A feasibility study trip in collaboration with the Universidad Autónoma de Manizales (UAM) and the Centro de Desarrollo Artesanal de Caldas. During this ten-day project we were based in Manizales, and together with a class of design students from the UAM, visited three towns through Colombia’s coffee region to meet with artisan groups and practice Human-Centered Design.
In the capital city of Caldas, an event with several speakers inaugurated the project. Here, we gave a presentation entitled “Design, Innovation, and Craft without Borders: the Case of DEED” which was very well received. We met five artisans – each from different towns within Caldas. The crafts they made included dried palm weaving, basket weaving, silver & gold jewelry, silk thread weaving, and sheep’s wool weaving.
In this indigenous reservation we met with CISLOA, a community of indigenous artisans who weave baskets and accessories using dried palm leaves. We focused on trying to understand their dreams, the objectives of their group, and in particular how they thought we might work together. This was the first time DEED worked with a group inside a native indigenous reservation.
In the center of this bustling town we met the artesans of ASEDAN Punto y Seda – silk-spinners and hand loom weavers. While they create original designs and work with great skill they aren’t yet the full-time artisans they aspire to be, and all rely on other jobs to make a living. We met with just four of the ten women in the artisan association, but had two extremely productive sessions in which we were able to establish joint goals and objectives and map out our next steps.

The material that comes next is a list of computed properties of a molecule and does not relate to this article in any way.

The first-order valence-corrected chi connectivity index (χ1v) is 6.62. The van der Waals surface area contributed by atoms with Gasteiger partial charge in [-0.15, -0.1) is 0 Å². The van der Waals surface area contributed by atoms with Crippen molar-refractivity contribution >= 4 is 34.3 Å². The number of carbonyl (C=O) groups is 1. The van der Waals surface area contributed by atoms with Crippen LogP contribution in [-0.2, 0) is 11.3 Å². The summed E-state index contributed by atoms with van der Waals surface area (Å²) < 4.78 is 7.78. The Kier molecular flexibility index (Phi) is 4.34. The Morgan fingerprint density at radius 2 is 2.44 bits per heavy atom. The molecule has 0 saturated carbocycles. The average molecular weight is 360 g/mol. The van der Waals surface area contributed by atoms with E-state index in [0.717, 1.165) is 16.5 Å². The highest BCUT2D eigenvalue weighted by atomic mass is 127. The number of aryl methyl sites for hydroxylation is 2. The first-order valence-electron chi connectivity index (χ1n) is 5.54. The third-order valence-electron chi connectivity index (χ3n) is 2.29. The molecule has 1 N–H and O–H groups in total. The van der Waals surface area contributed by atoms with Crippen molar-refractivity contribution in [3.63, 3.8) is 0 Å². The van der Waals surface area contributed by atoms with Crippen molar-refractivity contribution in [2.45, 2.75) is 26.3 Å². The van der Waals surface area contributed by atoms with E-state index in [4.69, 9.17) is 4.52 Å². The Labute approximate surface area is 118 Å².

In the sombrero capital of Colombia (and birthplace of the “Panama Hat”) we met with artisans who handweave traditional Colombian hats using iraca palm fiber. Through interactive design exercises we established a dialogue amongst the group. Through this the groups became aware of their core strengths and were enlightened to their underlying potential, and creativity. The majority of the group members were women artisans, who had never participated in, nor had access to, certain aspects of the hat making process and business. DEED encouraged exploration where many (if not most of the women) began to exude confidence and even engaged in parts of the process which they had never thought to participate.
By Dominque Howse, DEED ’12 Its official! We are in Colombia! Yes indeed mis amigos, the beautiful blue skies have danced on-top of my eyelids and the clouds have wrapped